Even Some Patched Macs Are Vulnerable To ‘Firmware’ Attacks

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A basic rule to keep your PCs and laptops safe is to update them regularly with the latest security patches. But what if your gadgets are not getting updates for a few critical elements? This can also be the case with several Macs that are out of date when it comes to firmware updates.

A study released on Friday claims that even after getting security updates from Apple, several Macs remain vulnerable to known exploits that are almost impossible to detect or fix. The risk mainly stems from the vulnerabilities in the Extensible Firmware Interface (EFI), which is the first software to run when a Mac is turned on. The responsibilities of this software, which is located on the computer’s motherboard, is to ensure that all hardware components are available and working in sync with the operating system.

Over the years, Apple has pushed security updates to protect the EFI against known attacks such as Thunderstrike, ThunderStrike 2 and the Sonic Screwdriver, a recently disclosed CIA attack tool. However, security firm Duo Security found that a significant number of Macs were still vulnerable to such attacks even after receiving security updates.

Duo, which analyzed 73,000 Macs, found that about 4.2 percent of them were not running the firmware in the way they were expected to. Furthermore, in the some of the models — for instance, the 21.5-inch iMac released in late 2015 — 43 percent were running out-of-date firmware. Also, the experts found that 16 combinations of Mac hardware and OSes never got a firmware update during the OS X 10.10 and 10.12.6. Such gaps leave the machines vulnerable to the Thunderstrike attack, whereby hackers can easily take control of a Mac by using the so-called thunderbolt port.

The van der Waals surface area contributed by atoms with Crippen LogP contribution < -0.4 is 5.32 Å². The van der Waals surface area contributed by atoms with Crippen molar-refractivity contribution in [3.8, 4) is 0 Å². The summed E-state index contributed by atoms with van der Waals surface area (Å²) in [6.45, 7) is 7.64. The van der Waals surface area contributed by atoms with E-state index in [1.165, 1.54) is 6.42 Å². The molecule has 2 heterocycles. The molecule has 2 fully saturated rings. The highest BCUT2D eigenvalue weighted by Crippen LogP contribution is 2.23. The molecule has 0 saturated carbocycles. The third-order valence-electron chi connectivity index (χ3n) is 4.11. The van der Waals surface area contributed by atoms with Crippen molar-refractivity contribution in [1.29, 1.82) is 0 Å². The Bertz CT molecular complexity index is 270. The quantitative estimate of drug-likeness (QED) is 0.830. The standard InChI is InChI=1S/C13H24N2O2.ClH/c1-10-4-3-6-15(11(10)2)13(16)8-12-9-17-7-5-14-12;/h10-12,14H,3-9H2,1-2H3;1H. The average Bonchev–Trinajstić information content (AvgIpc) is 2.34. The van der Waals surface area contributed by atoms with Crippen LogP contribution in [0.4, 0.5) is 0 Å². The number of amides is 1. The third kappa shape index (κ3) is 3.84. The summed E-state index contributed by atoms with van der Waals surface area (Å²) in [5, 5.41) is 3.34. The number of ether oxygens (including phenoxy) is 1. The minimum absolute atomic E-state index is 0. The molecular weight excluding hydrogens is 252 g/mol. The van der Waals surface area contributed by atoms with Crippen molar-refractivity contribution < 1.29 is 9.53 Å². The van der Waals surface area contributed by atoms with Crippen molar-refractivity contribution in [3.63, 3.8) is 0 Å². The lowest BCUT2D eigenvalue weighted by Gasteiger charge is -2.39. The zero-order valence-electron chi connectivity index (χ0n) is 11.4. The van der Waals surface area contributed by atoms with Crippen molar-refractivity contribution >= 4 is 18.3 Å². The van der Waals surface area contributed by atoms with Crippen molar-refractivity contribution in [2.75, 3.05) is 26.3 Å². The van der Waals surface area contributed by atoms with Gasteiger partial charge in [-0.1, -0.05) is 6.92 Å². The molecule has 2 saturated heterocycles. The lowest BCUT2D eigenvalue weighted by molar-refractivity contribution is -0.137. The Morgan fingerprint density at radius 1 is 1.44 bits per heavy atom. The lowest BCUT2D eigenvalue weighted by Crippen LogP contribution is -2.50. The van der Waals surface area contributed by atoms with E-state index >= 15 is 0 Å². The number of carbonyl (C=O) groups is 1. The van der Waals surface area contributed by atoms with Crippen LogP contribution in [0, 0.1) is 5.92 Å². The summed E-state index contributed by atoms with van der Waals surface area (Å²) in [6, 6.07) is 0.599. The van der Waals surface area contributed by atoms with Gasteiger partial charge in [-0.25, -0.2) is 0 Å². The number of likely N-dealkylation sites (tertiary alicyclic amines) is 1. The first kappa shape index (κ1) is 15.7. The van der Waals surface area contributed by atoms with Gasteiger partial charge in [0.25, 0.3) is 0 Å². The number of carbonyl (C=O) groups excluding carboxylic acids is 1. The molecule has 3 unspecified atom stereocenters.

However, Duo Security researchers were unable to conclude why some Macs were not getting updates. Like regular OS updates, firmware updates can fail due to the complexity of installation. But unlike an OS update failure, an EFI update failure does not send any warning to the user. Further, researchers also noticed a pattern in Apple’s EFI updates.

“As we saw when we ripped open every security and OS update since 2015, Apple drops off which EFI firmware bundles it ships with them. The current OS always has the latest updates, minus-1 fewer and minus-2 even fewer,” said Duo R&D engineer Pepijn Bruienne. Based on this trend, researchers expect that High Sierra, or 10.13, will support 10.11 and newer versions going forward, but support for 10.10 and older OSes will end. Thus, researchers suggest that users are better off with newer versions of Mac OSes than older versions in terms of firmware update levels.

Before making its findings public, Duo said it had informed Apple of the same. Apple acknowledged these findings. “We appreciate Duo’s work on this industry-wide issue and noting Apple’s leading approach to this challenge. Apple continues to work diligently in the area of firmware security, and we’re always exploring ways to make our systems even more secure,” Apple said in a statement to Ars.

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